Gonzaga College SJ in Dublin, have put together a series of videos of past pupils who are exemplifying the college ethos of being ‘men and women for others’ during the Covid-19 crisis. The videos include the work of alumni in various fields such as medicine, business, mental health, law and the postal service. The school hopes that their thoughts and insights into their experiences so far might bring reassurance and inspiration to other alumni, students, and parents. In Ignatian terms, they are thought to be ‘setting the world on fire’. David McRedmond, class of ’80 and CEO of An Post, speaks on the importance of enabling and supporting all those around us. He points out that An Post have proven that sometimes it’s the small and simple ideas – the ones from the heart – that are the most compelling and meaningful for the community at large. He says that An Post has really discovered the new meaning of acting for the common good during the Covid-19 crisis, which is especially relevant to the ethos of Gonzaga and Jesuit schools on being persons for others. Some ideas that have been implemented include giving everybody free postcards so that, for instance, children can communicate with their grandparents; setting up a system where An Post staff can call in and check on the elderly and giving the homeless an address so that they can come in to post offices and collect their mail. Regarding the service for the homeless, Mr McRedmond says: “It’s had a massive take up amongst the homeless people. We reckon about 40 per cent have already taken it up as a way to move forward from where they are”. For example, the service enables them to do doctor’s appointments, get letters from school and apply for jobs. GP Dr Knut Moe, class of ’98 who has developed a GP diagnostic and screening tool, says that adapting the medical approach to patient care and capturing data is crucial in the fight against the Covid-19 pandemic. His tool has been adopted by hundreds of GP practices across the country and his partnership with fellow alumni (brothers Eoin and Joe Newell from GP Buddy) has resulted in the development of a GP Symptom Tracker as an early warning system for an increase in cases of Covid-19 in the community. Brian Whelan, class of ’92, speaks to the school community on the subject of minding their mental health and the importance of looking out for others who might need support from alumni during the crisis. He represents the Copper Beech Trust which is always available for assistance to anyone who might need advice or support on any matter – financial, professional, personal and spiritual (contact copperbeech@gonzaga.ie for assistance). Mr Whelan also says, “Check out mymind.org offering online video sessions for people of all ages with over 100 professional psychologists”. Trevor Browne, class of ’89 and owner of TriBeCa restaurant in Ranelagh, discusses the challenges of running a restaurant business. He speaks to the school community on how doing right by his suppliers and staff in a real and meaningful way has motivated him to work harder than ever before. He says that adapting from an eat-in restaurant to a take-out and delivery ‘family business’ has had a positive impact, bringing his family closer and the challenging fun of working as a family team. Gary Lee, class of ’88, is the managing solicitor in a community law centre in Ballymun and Chair of the Disability Federation of Ireland (DFI). He speaks of his family’s long association with the Jesuits and the inherent good of the Jesuit ethos. He says: “What’s really encouraging for me is the effort that’s being made at a community level by Irish people and indeed in terms of the Disability Federation of Ireland the amount of people who are contacting us wanting to volunteer… and I think it is community that will get us through this.” He also discusses emergency legislation and the chairing of mental health tribunals that are continuing to go ahead remotely under difficult circumstances. He shares his memories of teachers John Mulgrew and Fr Joe Brennan whose blackboard response to his teenage queries about the evidence for faith has stayed with him to this day. Click here to view the videos ». More will be added in the coming days and weeks ahead. The image features a statue of St Aloysius Gonzaga, whom the college is named after, carrying a victim of the plague in Rome.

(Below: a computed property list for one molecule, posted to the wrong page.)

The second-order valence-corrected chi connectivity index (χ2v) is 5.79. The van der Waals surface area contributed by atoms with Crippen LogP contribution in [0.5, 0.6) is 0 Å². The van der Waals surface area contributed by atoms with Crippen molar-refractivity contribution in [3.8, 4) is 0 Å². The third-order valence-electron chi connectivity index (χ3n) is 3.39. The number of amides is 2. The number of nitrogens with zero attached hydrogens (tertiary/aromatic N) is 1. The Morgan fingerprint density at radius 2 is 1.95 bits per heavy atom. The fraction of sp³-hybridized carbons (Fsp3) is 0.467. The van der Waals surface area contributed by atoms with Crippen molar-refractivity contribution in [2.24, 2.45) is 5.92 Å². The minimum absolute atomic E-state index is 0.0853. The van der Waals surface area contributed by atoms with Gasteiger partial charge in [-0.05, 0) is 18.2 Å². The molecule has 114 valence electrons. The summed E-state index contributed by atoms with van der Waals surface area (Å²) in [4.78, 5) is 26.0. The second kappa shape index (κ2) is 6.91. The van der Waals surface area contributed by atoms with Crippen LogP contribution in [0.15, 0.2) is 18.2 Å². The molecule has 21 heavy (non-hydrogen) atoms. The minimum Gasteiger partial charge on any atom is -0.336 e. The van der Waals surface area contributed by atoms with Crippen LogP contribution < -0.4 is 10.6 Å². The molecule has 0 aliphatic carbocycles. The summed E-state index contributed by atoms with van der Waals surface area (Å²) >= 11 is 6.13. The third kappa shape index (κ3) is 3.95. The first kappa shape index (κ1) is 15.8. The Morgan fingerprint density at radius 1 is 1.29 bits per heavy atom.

Since the start of the coronavirus pandemic there has been widespread public concern about the safety and welfare of asylum seekers living in Direct Provision, in light of overcrowding and of the fact that centres are congregated settings. The Jesuit Refugee Service Ireland is particularly concerned about what is going to happen to high-risk vulnerable groups living in state accommodation centres in the event of a Covid-19 outbreak there, including the elderly, immune-compromised, and those with existing health conditions. Eugene Quinn, Director of JRS Ireland, elaborates below on the plight of refugees at this time and outlines what JRS Ireland is doing to assist them. JRS Ireland addresses well-founded fears of Covid-19 in Direct Provision JRS Ireland supports and delivers services to residents in 12 direct provision centres and in 20 emergency locations. Since 11 March, in line with many frontline services, the pandemic has required JRS Ireland to move a remote model of service as face to face meeting with residents are not permitted other than in exceptional circumstances. Remote accompaniment is provided through daily calls and contact with residents. The importance of maintaining that personal connection was strikingly highlighted by a resident in a centre in the west who expressed his appreciation that JRS Ireland staff ensured he was “not forgotten” during his 14 days in self-isolation. At the present time, there are 80 state accommodation centres for asylum seekers. There are 6,300 persons in DP centres and a further 1,300 persons in emergency accommodation, a total population of 7,600. Conditions differ greatly between centres, ranging from own door accommodation to cramped rooms with 7-8 persons in bunk beds. The majority of people share bedrooms and in many case toilets and showers, add in communal eating times, these living conditions present significant challenges for social distancing to all. The fears of asylum seeker facing Covid-19 are well-founded. The Department of Justice and Equality has brought in a number of measures to address concerns for persons in Direct Provision including bringing on board an additional 650 beds to reduce overcrowding in numbers in existing centres; securing off-site self-isolation capacity and identifying and ensuring adequate ‘cocooning’ of the categories of people identified as highly vulnerable Over the past 10 days, JRS Ireland staff have supported more than 300 residents who have been transferred in a ‘thinning exercise’ to reduce overcrowding and to enable the most vulnerable to cocoon onsite. Information and advice on the duration of moves, impact on welfare and medical supports is provided to residents and their priority concerns are raised with Department officials. Throughout the crisis, JRS Ireland has been in regular contact with HSE and Department officials advocating for action and changes that can improve the safety and wellbeing of Direct Provision residents in centres. This included a policy submission to the Department of Justice offering a practical approach to identifying and gathering data on the most vulnerable groups and medical needs of residents to inform critical public health decisions concerning their welfare. I am conscious that this is an extremely difficult and uncertain time for all and especially for forcibly displaced persons JRS works with and serves throughout the world. In the face of the Covid-19 pandemic, we all share in common worry and concern about the health and safety of family members, friends, relatives and loved ones. The thousands across the globe who have died or are critically ill from the virus remain in our thoughts and prayers. JRS Ireland will remain committed to reaching out to and supporting Direct Provision residents, especially the most vulnerable, to the maximum of our ability for the duration of the crisis and beyond.